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Waste processing plant could be given green light to be built on green belt land

A road-sweeping company may soon not have to drive 30 miles out of the county to throw away rubbish after councillors agreed to consider its plan for a processing plant.

Green Waste Recycling Services, which cleans up roads, drains and gullies as well as fly-tipping from the county’s roads, asked for temporary five-year permission to build a processing plant at Station House off Saltway in Hanbury near Droitwich to end the awkward 30-plus mile journey workers usually have to make to throw away the rubbish.

Worcestershire County Council’s planning officers had recommended the plan should be refused as it would harm green belt land but councillors agreed to defer a decision – with a view to approving it – until the next meeting to allow for strict conditions to be drawn up in time for councillors to make a final decision.

Councillors had earlier rejected a proposal to refuse the plan during a planning committee meeting on Tuesday (July 7).

Whilst councillors mostly agreed it was a good idea, some were concerned about going against government planning policy on building on green belt land.

Cllr Paul Denham said the facility would be of great benefit to the county but the council would be playing a dangerous game going against government planning policy.

“If we can find ‘very special circumstances’ then fair enough but I think we are in a dangerous situation if we allow this without [finding one],” he said.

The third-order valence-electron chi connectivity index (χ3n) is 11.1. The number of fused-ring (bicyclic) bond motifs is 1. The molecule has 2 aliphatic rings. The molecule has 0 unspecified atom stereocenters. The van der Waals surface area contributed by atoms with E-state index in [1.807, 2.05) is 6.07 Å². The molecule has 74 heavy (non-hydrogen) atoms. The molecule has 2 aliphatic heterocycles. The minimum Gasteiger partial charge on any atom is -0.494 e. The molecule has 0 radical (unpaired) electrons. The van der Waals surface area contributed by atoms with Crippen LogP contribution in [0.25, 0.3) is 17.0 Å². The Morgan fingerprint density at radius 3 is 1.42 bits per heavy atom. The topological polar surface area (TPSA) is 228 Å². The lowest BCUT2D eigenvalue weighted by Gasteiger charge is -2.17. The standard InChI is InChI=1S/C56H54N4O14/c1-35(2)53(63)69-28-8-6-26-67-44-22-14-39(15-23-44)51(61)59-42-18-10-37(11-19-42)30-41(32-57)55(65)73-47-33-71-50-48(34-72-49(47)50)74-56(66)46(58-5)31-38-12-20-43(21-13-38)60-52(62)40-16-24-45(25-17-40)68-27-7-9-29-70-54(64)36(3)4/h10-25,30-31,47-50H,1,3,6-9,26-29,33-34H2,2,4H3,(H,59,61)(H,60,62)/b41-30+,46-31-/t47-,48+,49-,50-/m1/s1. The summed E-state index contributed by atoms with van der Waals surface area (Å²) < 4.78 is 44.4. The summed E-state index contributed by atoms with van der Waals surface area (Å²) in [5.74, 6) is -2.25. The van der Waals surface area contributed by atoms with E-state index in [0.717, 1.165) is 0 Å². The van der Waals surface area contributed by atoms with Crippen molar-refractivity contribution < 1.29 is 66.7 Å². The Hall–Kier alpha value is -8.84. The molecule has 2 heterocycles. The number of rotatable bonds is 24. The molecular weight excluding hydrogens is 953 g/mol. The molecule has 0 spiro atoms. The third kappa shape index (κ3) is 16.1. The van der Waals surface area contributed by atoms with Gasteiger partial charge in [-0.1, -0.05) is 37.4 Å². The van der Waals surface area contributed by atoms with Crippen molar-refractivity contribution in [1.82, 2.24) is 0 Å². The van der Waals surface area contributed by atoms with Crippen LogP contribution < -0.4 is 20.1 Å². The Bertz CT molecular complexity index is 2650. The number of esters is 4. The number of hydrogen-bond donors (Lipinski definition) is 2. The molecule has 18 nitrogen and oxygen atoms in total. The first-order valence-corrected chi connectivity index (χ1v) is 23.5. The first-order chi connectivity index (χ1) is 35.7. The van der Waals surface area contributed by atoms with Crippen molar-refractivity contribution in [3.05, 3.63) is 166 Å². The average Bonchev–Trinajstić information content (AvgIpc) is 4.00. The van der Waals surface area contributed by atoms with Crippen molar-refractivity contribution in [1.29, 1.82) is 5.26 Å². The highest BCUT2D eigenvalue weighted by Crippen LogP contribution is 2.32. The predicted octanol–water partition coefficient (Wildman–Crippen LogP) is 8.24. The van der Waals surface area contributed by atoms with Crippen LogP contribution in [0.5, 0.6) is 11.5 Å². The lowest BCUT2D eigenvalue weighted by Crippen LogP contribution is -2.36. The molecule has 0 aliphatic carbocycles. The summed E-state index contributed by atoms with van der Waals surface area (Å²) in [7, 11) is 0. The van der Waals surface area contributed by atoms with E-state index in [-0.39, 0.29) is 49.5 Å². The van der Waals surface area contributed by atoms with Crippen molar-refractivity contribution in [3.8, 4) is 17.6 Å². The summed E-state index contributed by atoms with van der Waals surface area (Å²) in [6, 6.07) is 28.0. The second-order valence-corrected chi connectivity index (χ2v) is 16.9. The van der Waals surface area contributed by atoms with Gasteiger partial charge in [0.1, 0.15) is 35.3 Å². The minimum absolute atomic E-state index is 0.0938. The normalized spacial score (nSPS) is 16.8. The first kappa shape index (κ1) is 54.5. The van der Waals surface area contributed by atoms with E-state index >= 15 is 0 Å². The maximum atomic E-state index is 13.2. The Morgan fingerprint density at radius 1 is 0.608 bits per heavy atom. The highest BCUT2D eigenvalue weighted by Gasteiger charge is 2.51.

“Therefore, I find very little argument in favour of going contrary to the officer recommendation.

“It’s a good application but it just in the wrong place.”

Cllr Chris Rogers say people were becoming “increasingly mucky” which meant demand for such a cleaning service was never going to drop and was made worse by not having somewhere to dispose of the rubbish in the county and Cllr Ian Hardiman said he struggled to understand why the council’s planning officers were against the plan.

Cllr Paul Tuthill said the land was next to a railway line and the council needed to use a degree of common sense.

The cleaners, which has a fleet of 11 road-sweepers and ‘gully suckers’ and employs 16 people, are currently forced to travel more than 30 miles away to Willenhall near Wolverhampton to get rid of the waste.

The processing plant would allow rubbish to be cleaned, sorted and recycled – with some used for road grit.

Green Waste Recycling Services had asked for permission in 2016 but was turned down by the council and the refusal was upheld by a government planning inspector.

The plan was put forward again at the end of 2018 but was withdrawn when council planning officers recommended the plan should be refused.

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